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Connect router with syntactic sugar

Basic Example

var express = require('express'),
app = express.createServer(),
connectRouter = require('connect-router');
app.use(connectRouter(function(router) {
    //you can use existing middleware to explicitly define 
    //them in routes 
    router.on('parseBody', express.bodyParser());
     * checks if a user exists
    router.on('user/exists', function(req, res, next) {
        //pseudocode userExists func 
        if(userExists(req.query.username)) {
            res.send('That username already exists');
     * Check if the user exists before signing up
    router.on('-method=POST parseBody -> user/exists -> signup', function(req, res, next) {
        res.send('Successfuly signed up ');
//OR load routes from a directory 
app.use(connectRouter(__dirname + '/path/to/routes', 'another/path/to/traverse/**/*')); 


Alt syntax


.router(route, ...);

Loads in the given routes. Can be a function, or a list of paths to load in. For example:

//scans a directory for routes 
connectRouter(__dirname + '/path/to/scan');
//recursively scans paths for routes 
connectRouter(__dirname + '/path/to/scan/**/*');
//scans for files ending in .route.js 
connectRouter(__dirname + '/path/to/scan/**/*.route.js');
//load in a func 
connectRouter(function(router) {
    router.on('something', function(req, res) {

A route plugin should look something like this:

exports.plugin = function(router) {
    router.on('-method=POST signup', function() {
        //do stuff 

Explicit Middleware

Explicit middleware is defined by using the -> token. The basic example above uses explicit middleware, but here's another example:

router.on('validate/token', function(req, res, next) {
    if(!tokenValid( {
        res.send('That token is invalid');
    req.profile = { username: 'someUsername' };
//validate the user is logged in BEFORE returning the user profile 
router.on('-method=GET validate/token -> my/profile', function(req, res, next) {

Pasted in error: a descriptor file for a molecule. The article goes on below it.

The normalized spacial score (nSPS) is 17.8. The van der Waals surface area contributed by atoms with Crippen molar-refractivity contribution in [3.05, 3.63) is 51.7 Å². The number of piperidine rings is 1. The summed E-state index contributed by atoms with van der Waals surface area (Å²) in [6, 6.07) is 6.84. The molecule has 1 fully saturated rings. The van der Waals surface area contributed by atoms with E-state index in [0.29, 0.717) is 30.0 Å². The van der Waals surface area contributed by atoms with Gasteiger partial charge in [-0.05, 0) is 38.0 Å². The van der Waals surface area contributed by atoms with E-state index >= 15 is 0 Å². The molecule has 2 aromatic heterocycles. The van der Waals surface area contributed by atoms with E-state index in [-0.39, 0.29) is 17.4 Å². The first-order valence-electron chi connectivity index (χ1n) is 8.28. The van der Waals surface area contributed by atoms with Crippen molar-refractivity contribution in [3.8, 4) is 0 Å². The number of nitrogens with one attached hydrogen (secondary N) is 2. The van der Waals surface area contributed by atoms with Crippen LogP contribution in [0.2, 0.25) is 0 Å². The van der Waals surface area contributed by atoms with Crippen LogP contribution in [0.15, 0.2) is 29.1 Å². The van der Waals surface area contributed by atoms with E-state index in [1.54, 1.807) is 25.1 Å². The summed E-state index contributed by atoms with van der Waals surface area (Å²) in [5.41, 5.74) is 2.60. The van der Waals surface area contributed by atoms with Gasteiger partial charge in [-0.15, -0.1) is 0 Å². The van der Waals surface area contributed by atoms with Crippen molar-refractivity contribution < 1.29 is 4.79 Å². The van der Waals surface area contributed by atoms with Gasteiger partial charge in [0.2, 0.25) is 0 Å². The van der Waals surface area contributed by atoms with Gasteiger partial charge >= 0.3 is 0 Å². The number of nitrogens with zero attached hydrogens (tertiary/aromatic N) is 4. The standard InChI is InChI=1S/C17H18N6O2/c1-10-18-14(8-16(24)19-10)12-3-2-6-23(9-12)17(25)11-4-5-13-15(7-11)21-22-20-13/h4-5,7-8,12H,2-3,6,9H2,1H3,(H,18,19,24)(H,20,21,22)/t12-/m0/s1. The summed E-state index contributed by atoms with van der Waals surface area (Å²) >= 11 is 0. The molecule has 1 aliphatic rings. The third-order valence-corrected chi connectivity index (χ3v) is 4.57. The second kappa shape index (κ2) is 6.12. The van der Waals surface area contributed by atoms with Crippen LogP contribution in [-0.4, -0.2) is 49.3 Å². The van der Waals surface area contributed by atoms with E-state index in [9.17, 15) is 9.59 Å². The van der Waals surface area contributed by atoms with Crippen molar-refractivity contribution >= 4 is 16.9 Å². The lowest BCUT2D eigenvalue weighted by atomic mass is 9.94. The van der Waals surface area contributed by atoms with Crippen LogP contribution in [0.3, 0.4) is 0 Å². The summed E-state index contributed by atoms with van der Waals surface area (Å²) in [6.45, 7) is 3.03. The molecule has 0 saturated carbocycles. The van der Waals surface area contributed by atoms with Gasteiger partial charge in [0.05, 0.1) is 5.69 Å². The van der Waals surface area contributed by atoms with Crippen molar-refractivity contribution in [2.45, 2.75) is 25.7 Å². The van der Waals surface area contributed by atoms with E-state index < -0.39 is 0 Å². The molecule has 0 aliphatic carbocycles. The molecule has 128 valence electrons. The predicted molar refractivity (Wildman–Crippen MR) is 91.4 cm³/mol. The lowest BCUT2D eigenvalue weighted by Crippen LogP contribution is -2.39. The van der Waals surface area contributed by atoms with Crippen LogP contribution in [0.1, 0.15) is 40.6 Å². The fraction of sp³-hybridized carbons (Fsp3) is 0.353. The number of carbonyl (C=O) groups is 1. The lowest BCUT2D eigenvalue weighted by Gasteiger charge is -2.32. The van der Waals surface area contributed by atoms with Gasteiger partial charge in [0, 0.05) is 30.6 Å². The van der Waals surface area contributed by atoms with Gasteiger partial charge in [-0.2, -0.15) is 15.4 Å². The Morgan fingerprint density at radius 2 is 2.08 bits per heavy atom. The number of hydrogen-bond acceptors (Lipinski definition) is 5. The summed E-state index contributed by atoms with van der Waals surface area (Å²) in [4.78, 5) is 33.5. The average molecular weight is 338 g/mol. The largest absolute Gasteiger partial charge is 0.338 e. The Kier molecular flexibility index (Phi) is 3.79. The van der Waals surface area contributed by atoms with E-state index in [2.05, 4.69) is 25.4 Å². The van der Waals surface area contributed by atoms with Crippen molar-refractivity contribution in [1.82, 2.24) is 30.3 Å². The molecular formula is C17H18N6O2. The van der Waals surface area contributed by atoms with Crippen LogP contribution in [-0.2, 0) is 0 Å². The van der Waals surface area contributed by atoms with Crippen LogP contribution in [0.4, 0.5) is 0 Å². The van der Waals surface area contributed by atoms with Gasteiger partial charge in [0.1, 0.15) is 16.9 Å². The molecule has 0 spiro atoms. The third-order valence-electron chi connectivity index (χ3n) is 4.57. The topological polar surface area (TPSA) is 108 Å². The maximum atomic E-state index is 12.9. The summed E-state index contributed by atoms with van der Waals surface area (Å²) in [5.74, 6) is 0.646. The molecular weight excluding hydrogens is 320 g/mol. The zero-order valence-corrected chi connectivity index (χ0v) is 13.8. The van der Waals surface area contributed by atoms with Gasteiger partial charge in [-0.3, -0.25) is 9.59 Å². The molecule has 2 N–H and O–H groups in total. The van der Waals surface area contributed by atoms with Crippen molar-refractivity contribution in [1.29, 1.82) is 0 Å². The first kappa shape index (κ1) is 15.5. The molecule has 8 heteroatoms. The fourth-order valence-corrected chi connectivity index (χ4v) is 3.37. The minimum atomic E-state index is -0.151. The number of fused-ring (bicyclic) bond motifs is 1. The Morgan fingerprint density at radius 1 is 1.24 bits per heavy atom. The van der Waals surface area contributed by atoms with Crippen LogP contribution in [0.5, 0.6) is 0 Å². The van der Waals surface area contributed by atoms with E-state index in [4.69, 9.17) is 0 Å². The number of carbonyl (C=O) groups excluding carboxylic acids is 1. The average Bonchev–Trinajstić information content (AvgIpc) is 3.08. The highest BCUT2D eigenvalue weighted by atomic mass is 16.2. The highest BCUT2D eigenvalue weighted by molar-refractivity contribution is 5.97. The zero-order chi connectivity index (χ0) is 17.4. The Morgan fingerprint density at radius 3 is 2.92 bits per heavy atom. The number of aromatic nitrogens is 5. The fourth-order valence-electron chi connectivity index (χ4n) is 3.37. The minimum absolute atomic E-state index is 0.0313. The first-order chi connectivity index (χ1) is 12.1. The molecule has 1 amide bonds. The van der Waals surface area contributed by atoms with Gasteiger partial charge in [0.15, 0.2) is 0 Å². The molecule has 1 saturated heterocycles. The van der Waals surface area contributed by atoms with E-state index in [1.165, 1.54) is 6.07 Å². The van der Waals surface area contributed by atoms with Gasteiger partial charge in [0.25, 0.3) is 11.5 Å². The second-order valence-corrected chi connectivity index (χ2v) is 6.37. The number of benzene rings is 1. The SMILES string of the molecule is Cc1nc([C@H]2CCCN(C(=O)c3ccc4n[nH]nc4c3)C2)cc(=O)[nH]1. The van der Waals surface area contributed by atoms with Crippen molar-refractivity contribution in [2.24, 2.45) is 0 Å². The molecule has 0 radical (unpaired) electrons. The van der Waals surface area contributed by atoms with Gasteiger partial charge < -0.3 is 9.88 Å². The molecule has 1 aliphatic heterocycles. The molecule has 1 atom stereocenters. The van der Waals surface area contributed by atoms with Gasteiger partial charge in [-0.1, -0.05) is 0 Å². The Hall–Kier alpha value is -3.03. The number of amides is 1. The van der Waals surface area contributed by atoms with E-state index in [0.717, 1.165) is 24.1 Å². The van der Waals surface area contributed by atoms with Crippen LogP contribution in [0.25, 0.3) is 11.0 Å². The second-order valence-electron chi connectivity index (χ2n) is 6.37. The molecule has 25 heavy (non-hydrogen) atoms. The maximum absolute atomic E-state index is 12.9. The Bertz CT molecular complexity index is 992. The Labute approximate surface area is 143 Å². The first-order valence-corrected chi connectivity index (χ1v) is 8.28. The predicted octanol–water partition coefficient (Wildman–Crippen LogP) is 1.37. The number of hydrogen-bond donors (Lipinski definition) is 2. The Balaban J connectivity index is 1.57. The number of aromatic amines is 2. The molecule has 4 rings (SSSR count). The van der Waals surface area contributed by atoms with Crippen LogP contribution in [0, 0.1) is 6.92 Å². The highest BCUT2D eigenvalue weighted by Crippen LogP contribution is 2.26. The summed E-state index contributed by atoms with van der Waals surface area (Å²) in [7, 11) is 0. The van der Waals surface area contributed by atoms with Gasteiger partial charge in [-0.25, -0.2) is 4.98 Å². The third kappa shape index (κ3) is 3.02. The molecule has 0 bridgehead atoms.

//do stuff with req.profile 
    res.send('Your profile stuff');

Implicit Middleware

Implicit middleware is used to extend existing routes. This is certainly useful if you want to drop in plugins which are specific to a given route. A good use case:


//Since we're in beta, extend the signup route. If the user has been invited, then 
//go onto the ORIGINAL signup route, otherwise return an error.  
//AFTER XXXX is out of beta, all we need to do is remove beta_user.js, and users 
//can signup without any constraints. 
router.on('-method=POST signup/*', function(req, res, next) {
    if(!userInvited( {
        res.send('You have not been invited yet.');


router.on('-method=POST signup', function(req, res, next) {
    res.send('thanks for signing up!');

Greedy Middleware

Greedy middleware allows you to wrap around entire paths. some/route/** means any path after ** must go through this middleware. Here's an example:

//injected as middleware if -perm is provided. -perm tags flag that a route 
//requires authorization 
router.on('-perm /**', function(req, res, next) {
    if(isAuthorized(, req.last.tags.perm)) {
        res.send('Not Authorized');
//goes through permissions middleware 
router.on('-perm=SUPER invite/user', function(req, res, next) {
    res.send('You have invited a user!');
//does NOT go through perm middleware 
router.on('some/public/route', function(req, res, next) {
    res.send('You have invited a user!');

Note that greedy middleware is filterable based on the route tags. You can define anything you want. Here's another example:

//if POST is present, then automatically parse the body 
router.on('-method=POST /**', express.parseBody());
//body is automatically parsed for us 
router.on('-method=POST signup', function(req, res) {
    res.send('Thanks for signing up!');